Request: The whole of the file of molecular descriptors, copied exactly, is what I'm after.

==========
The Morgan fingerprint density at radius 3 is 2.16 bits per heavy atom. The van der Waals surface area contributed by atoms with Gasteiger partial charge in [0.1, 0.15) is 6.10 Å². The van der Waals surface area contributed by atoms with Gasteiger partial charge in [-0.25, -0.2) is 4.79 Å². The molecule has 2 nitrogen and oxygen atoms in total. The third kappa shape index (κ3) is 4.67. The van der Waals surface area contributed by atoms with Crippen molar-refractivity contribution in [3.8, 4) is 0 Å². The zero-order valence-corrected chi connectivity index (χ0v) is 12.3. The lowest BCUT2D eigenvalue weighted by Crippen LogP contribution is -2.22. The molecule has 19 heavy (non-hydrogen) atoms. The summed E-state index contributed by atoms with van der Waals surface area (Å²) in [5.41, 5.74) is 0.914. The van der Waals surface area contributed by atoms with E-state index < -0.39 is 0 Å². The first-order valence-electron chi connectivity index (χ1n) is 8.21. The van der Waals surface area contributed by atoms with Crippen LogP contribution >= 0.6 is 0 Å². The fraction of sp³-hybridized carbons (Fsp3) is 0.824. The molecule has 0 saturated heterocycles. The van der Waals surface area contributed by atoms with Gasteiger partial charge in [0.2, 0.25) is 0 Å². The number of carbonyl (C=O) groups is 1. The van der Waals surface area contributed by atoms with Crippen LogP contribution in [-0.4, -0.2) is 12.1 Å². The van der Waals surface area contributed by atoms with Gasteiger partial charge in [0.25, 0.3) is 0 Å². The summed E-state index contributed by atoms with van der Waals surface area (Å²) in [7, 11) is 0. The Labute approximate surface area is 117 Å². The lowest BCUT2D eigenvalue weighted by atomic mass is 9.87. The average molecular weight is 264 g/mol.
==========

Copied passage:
The Morgan fingerprint density at radius 3 is 2.16 bits per heavy atom. The van der Waals surface area contributed by atoms with Gasteiger partial charge in [0.1, 0.15) is 6.10 Å². The van der Waals surface area contributed by atoms with Gasteiger partial charge in [-0.25, -0.2) is 4.79 Å². The molecule has 2 nitrogen and oxygen atoms in total. The third kappa shape index (κ3) is 4.67. The van der Waals surface area contributed by atoms with Crippen molar-refractivity contribution in [3.8, 4) is 0 Å². The zero-order valence-corrected chi connectivity index (χ0v) is 12.3. The lowest BCUT2D eigenvalue weighted by Crippen LogP contribution is -2.22. The molecule has 19 heavy (non-hydrogen) atoms. The summed E-state index contributed by atoms with van der Waals surface area (Å²) in [5.41, 5.74) is 0.914. The van der Waals surface area contributed by atoms with E-state index < -0.39 is 0 Å². The first-order valence-electron chi connectivity index (χ1n) is 8.21. The van der Waals surface area contributed by atoms with Crippen LogP contribution >= 0.6 is 0 Å². The fraction of sp³-hybridized carbons (Fsp3) is 0.824. The molecule has 0 saturated heterocycles. The van der Waals surface area contributed by atoms with Gasteiger partial charge in [0.2, 0.25) is 0 Å². The number of carbonyl (C=O) groups is 1. The van der Waals surface area contributed by atoms with Crippen LogP contribution in [-0.4, -0.2) is 12.1 Å². The van der Waals surface area contributed by atoms with Gasteiger partial charge in [0.25, 0.3) is 0 Å². The summed E-state index contributed by atoms with van der Waals surface area (Å²) in [7, 11) is 0. The Labute approximate surface area is 117 Å². The lowest BCUT2D eigenvalue weighted by atomic mass is 9.87. The average molecular weight is 264 g/mol.